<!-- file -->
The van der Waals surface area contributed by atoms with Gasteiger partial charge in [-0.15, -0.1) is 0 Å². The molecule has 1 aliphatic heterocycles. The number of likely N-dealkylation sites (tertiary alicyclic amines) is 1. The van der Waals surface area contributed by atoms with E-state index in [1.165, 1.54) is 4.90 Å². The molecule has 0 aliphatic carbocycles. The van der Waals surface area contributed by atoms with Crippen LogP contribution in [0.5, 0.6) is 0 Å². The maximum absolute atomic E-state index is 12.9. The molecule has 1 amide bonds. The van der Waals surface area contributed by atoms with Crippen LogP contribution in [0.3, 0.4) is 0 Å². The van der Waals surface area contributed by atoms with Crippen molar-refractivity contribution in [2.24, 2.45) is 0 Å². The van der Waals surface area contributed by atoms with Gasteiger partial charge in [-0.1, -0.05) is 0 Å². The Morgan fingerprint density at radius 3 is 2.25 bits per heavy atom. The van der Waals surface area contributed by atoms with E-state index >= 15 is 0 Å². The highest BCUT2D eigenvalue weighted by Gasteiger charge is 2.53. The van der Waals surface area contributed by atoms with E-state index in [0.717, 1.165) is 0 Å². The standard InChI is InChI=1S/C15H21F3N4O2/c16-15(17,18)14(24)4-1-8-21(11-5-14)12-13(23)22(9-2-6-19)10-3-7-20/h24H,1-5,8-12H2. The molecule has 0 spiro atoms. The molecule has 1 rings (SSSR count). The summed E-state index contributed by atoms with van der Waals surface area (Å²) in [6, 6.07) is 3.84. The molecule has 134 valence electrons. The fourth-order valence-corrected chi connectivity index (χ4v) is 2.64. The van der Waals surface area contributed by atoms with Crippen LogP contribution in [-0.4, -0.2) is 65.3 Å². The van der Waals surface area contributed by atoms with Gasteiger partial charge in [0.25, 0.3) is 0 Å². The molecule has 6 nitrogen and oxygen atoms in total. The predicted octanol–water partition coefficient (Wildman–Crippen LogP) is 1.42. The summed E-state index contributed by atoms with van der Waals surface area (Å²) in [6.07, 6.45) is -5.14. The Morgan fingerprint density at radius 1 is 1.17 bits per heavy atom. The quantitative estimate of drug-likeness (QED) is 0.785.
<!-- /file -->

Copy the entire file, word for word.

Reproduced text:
The van der Waals surface area contributed by atoms with Gasteiger partial charge in [-0.15, -0.1) is 0 Å². The molecule has 1 aliphatic heterocycles. The number of likely N-dealkylation sites (tertiary alicyclic amines) is 1. The van der Waals surface area contributed by atoms with E-state index in [1.165, 1.54) is 4.90 Å². The molecule has 0 aliphatic carbocycles. The van der Waals surface area contributed by atoms with Crippen LogP contribution in [0.5, 0.6) is 0 Å². The maximum absolute atomic E-state index is 12.9. The molecule has 1 amide bonds. The van der Waals surface area contributed by atoms with Crippen LogP contribution in [0.3, 0.4) is 0 Å². The van der Waals surface area contributed by atoms with Crippen molar-refractivity contribution in [2.24, 2.45) is 0 Å². The van der Waals surface area contributed by atoms with Gasteiger partial charge in [-0.1, -0.05) is 0 Å². The Morgan fingerprint density at radius 3 is 2.25 bits per heavy atom. The van der Waals surface area contributed by atoms with E-state index >= 15 is 0 Å². The highest BCUT2D eigenvalue weighted by Gasteiger charge is 2.53. The van der Waals surface area contributed by atoms with E-state index in [0.717, 1.165) is 0 Å². The standard InChI is InChI=1S/C15H21F3N4O2/c16-15(17,18)14(24)4-1-8-21(11-5-14)12-13(23)22(9-2-6-19)10-3-7-20/h24H,1-5,8-12H2. The molecule has 0 spiro atoms. The molecule has 1 rings (SSSR count). The summed E-state index contributed by atoms with van der Waals surface area (Å²) in [6, 6.07) is 3.84. The molecule has 134 valence electrons. The fourth-order valence-corrected chi connectivity index (χ4v) is 2.64. The van der Waals surface area contributed by atoms with Crippen LogP contribution in [-0.4, -0.2) is 65.3 Å². The van der Waals surface area contributed by atoms with Gasteiger partial charge in [0.25, 0.3) is 0 Å². The molecule has 6 nitrogen and oxygen atoms in total. The predicted octanol–water partition coefficient (Wildman–Crippen LogP) is 1.42. The summed E-state index contributed by atoms with van der Waals surface area (Å²) in [6.07, 6.45) is -5.14. The Morgan fingerprint density at radius 1 is 1.17 bits per heavy atom. The quantitative estimate of drug-likeness (QED) is 0.785.